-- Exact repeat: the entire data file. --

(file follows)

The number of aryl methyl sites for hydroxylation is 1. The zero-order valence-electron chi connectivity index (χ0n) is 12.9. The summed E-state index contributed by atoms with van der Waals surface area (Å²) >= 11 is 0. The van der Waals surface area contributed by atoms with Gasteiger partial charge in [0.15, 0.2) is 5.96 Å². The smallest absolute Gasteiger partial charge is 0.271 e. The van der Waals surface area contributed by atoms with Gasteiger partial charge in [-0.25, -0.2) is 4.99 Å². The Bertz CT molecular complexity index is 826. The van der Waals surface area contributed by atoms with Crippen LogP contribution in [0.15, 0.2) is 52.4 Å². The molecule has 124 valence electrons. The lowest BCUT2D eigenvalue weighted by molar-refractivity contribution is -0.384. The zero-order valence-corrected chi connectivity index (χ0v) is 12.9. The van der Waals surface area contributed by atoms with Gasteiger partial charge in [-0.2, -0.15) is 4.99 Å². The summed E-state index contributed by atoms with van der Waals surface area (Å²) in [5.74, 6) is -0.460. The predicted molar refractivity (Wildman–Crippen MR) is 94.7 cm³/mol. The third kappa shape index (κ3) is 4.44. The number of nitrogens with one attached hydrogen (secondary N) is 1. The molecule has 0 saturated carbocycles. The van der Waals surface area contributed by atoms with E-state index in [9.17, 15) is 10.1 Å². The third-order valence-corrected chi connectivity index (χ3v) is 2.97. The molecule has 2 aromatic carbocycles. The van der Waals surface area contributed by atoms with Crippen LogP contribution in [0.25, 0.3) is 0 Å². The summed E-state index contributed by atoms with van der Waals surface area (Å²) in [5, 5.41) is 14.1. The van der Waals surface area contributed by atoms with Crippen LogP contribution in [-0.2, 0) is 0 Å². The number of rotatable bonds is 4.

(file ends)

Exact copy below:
The number of aryl methyl sites for hydroxylation is 1. The zero-order valence-electron chi connectivity index (χ0n) is 12.9. The summed E-state index contributed by atoms with van der Waals surface area (Å²) >= 11 is 0. The van der Waals surface area contributed by atoms with Gasteiger partial charge in [0.15, 0.2) is 5.96 Å². The smallest absolute Gasteiger partial charge is 0.271 e. The van der Waals surface area contributed by atoms with Gasteiger partial charge in [-0.25, -0.2) is 4.99 Å². The Bertz CT molecular complexity index is 826. The van der Waals surface area contributed by atoms with Crippen LogP contribution in [0.15, 0.2) is 52.4 Å². The molecule has 124 valence electrons. The lowest BCUT2D eigenvalue weighted by molar-refractivity contribution is -0.384. The zero-order valence-corrected chi connectivity index (χ0v) is 12.9. The van der Waals surface area contributed by atoms with Gasteiger partial charge in [-0.2, -0.15) is 4.99 Å². The summed E-state index contributed by atoms with van der Waals surface area (Å²) in [5.74, 6) is -0.460. The predicted molar refractivity (Wildman–Crippen MR) is 94.7 cm³/mol. The third kappa shape index (κ3) is 4.44. The number of nitrogens with one attached hydrogen (secondary N) is 1. The molecule has 0 saturated carbocycles. The van der Waals surface area contributed by atoms with E-state index in [9.17, 15) is 10.1 Å². The third-order valence-corrected chi connectivity index (χ3v) is 2.97. The molecule has 2 aromatic carbocycles. The van der Waals surface area contributed by atoms with Crippen LogP contribution in [0.25, 0.3) is 0 Å². The summed E-state index contributed by atoms with van der Waals surface area (Å²) in [5, 5.41) is 14.1. The van der Waals surface area contributed by atoms with Crippen LogP contribution in [-0.2, 0) is 0 Å². The number of rotatable bonds is 4.